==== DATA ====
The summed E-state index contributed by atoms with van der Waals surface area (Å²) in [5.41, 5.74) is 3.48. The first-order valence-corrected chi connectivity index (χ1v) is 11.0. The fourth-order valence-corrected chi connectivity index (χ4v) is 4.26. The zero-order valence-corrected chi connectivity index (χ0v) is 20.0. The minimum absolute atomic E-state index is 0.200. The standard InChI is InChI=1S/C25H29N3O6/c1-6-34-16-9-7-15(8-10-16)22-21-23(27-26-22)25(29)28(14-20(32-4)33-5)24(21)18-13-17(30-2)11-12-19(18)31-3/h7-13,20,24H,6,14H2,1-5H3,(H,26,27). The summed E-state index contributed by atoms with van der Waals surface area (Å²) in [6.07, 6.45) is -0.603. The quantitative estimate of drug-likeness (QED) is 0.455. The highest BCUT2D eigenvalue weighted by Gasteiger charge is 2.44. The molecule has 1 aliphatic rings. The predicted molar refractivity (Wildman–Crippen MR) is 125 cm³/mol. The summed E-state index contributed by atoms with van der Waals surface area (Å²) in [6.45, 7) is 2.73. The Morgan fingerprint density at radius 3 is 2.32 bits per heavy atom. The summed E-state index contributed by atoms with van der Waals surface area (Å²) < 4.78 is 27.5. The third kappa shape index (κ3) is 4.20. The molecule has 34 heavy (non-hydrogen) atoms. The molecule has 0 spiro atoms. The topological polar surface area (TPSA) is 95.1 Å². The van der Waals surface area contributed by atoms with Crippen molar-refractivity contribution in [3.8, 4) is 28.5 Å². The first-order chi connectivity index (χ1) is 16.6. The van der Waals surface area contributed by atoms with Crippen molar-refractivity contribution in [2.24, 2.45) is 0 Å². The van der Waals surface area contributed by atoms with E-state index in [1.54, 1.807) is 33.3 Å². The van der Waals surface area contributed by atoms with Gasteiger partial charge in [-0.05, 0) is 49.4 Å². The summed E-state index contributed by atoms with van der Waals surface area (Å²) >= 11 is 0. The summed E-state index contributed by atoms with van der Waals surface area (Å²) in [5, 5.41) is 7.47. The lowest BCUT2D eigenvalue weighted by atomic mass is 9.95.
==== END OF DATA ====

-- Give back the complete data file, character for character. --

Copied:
The summed E-state index contributed by atoms with van der Waals surface area (Å²) in [5.41, 5.74) is 3.48. The first-order valence-corrected chi connectivity index (χ1v) is 11.0. The fourth-order valence-corrected chi connectivity index (χ4v) is 4.26. The zero-order valence-corrected chi connectivity index (χ0v) is 20.0. The minimum absolute atomic E-state index is 0.200. The standard InChI is InChI=1S/C25H29N3O6/c1-6-34-16-9-7-15(8-10-16)22-21-23(27-26-22)25(29)28(14-20(32-4)33-5)24(21)18-13-17(30-2)11-12-19(18)31-3/h7-13,20,24H,6,14H2,1-5H3,(H,26,27). The summed E-state index contributed by atoms with van der Waals surface area (Å²) in [6.07, 6.45) is -0.603. The quantitative estimate of drug-likeness (QED) is 0.455. The highest BCUT2D eigenvalue weighted by Gasteiger charge is 2.44. The molecule has 1 aliphatic rings. The predicted molar refractivity (Wildman–Crippen MR) is 125 cm³/mol. The summed E-state index contributed by atoms with van der Waals surface area (Å²) in [6.45, 7) is 2.73. The Morgan fingerprint density at radius 3 is 2.32 bits per heavy atom. The summed E-state index contributed by atoms with van der Waals surface area (Å²) < 4.78 is 27.5. The third kappa shape index (κ3) is 4.20. The molecule has 34 heavy (non-hydrogen) atoms. The molecule has 0 spiro atoms. The topological polar surface area (TPSA) is 95.1 Å². The van der Waals surface area contributed by atoms with Crippen molar-refractivity contribution in [3.8, 4) is 28.5 Å². The first-order chi connectivity index (χ1) is 16.6. The van der Waals surface area contributed by atoms with Crippen molar-refractivity contribution in [2.24, 2.45) is 0 Å². The van der Waals surface area contributed by atoms with E-state index in [1.54, 1.807) is 33.3 Å². The van der Waals surface area contributed by atoms with Gasteiger partial charge in [-0.05, 0) is 49.4 Å². The summed E-state index contributed by atoms with van der Waals surface area (Å²) >= 11 is 0. The summed E-state index contributed by atoms with van der Waals surface area (Å²) in [5, 5.41) is 7.47. The lowest BCUT2D eigenvalue weighted by atomic mass is 9.95.